MetLife Dividend Hike Looks More Likely After Losing Bank Holding Co. Status
Feb 14th 2013 1:50PM
Updated Feb 15th 2013 6:35AM
MetLife, Inc. (NYSE: MET) is finally losing its artificial status as a bank holding company. The insurance giant announced on Thursday that it has finally received the required approvals from both the Federal Deposit Insurance Corporation and from the Federal Reserve's Board of Governors to deregister as a bank holding company.
MetLife completed its sale of MetLife Bank's depository business to General Electric Capital back on January 11. While today's news should have been easy to expect and while the move has been planned for some time, this is good news for investors. MetLife can now finally start trading as an insurance company rather than having a "bank stock penalty" in its stock.
MetLife serves roughly 90 million customers with insurance, annuities and employee benefit programs. It was hardly a bank to begin with, but the GE Capital deal eliminated any and all forms of it being a bank.
One big issue to consider is that MetLife is considered to be very healthy on its own, yet its common stock dividend yield is only about 2.0%. We would note that MetLife's $0.74 annualized per share dividend just had a quarterly payment in recent weeks. Why this matters is that MetLife's dividend has been stuck at $0.74 since 2007.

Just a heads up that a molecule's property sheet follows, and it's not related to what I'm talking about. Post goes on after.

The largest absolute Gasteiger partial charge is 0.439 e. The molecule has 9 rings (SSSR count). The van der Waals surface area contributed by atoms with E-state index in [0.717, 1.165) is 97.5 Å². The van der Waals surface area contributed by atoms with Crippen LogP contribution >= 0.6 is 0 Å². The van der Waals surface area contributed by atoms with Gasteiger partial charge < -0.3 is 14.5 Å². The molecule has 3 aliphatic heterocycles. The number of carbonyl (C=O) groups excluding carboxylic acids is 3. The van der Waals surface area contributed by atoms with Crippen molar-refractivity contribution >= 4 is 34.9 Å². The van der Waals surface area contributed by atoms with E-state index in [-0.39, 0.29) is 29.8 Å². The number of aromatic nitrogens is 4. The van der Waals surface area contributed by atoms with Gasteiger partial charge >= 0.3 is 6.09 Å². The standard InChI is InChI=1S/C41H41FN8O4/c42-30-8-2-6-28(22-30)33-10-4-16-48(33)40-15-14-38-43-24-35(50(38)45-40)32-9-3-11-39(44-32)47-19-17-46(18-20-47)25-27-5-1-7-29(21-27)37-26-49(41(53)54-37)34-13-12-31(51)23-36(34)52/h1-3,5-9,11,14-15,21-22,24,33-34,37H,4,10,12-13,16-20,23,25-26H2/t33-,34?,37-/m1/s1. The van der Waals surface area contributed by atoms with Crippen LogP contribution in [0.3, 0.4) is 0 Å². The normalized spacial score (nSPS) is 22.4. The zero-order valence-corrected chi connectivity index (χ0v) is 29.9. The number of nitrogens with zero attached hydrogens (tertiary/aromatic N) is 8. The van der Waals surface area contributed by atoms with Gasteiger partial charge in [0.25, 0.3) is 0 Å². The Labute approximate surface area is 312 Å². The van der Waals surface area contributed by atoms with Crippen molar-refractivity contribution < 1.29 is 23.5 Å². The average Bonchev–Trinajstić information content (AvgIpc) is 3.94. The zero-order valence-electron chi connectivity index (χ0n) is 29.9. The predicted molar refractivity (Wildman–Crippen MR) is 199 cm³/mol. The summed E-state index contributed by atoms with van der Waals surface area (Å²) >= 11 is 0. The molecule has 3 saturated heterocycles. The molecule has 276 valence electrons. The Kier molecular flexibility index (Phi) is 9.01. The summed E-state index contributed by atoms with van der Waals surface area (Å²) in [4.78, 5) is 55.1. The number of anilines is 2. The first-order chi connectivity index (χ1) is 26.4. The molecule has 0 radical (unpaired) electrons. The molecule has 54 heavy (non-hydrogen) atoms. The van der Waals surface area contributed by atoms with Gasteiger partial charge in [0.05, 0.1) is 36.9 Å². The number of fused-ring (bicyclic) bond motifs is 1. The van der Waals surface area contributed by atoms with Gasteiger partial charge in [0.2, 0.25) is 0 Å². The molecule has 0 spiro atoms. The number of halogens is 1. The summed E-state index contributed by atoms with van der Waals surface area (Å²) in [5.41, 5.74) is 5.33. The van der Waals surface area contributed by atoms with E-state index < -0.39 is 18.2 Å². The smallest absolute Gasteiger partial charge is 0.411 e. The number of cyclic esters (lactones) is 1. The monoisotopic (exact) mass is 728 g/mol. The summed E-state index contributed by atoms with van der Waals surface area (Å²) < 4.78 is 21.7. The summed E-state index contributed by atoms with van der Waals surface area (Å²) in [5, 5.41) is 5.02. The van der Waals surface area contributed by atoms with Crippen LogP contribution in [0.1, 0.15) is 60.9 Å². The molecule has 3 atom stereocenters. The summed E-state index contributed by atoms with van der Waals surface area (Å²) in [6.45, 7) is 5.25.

If you take a look at the Thomson Reuters consensus estimates, the insurance giant is expected to have earnings of $5.26 per share in 2013 versus $5.21 per share in 2012. In short, MetLife's regulators had been keeping a lid on its dividend payments. Shares have been lower after earnings but here are the book values per share: $46.73 excluding AOCI and $57.17 stated.
With shares down almost 3% at $36.50 with a 52-week range of $27.60 to $39.55, MetLife has a market cap of just under $40 billion. The Thomson Reuters consensus price target is $43.17.
By changing the bank holding company status MetLife is now likely to lift its dividend substantially. The change in the past practice is that MetLife used to pay annual dividends rather than quarterly. By moving to the quarterly status we think this makes a MetLife dividend hike likely sooner rather than later.
Filed under: 24/7 Wall St. Wire, Banking & Finance, Dividends & Buybacks Tagged: featured, MET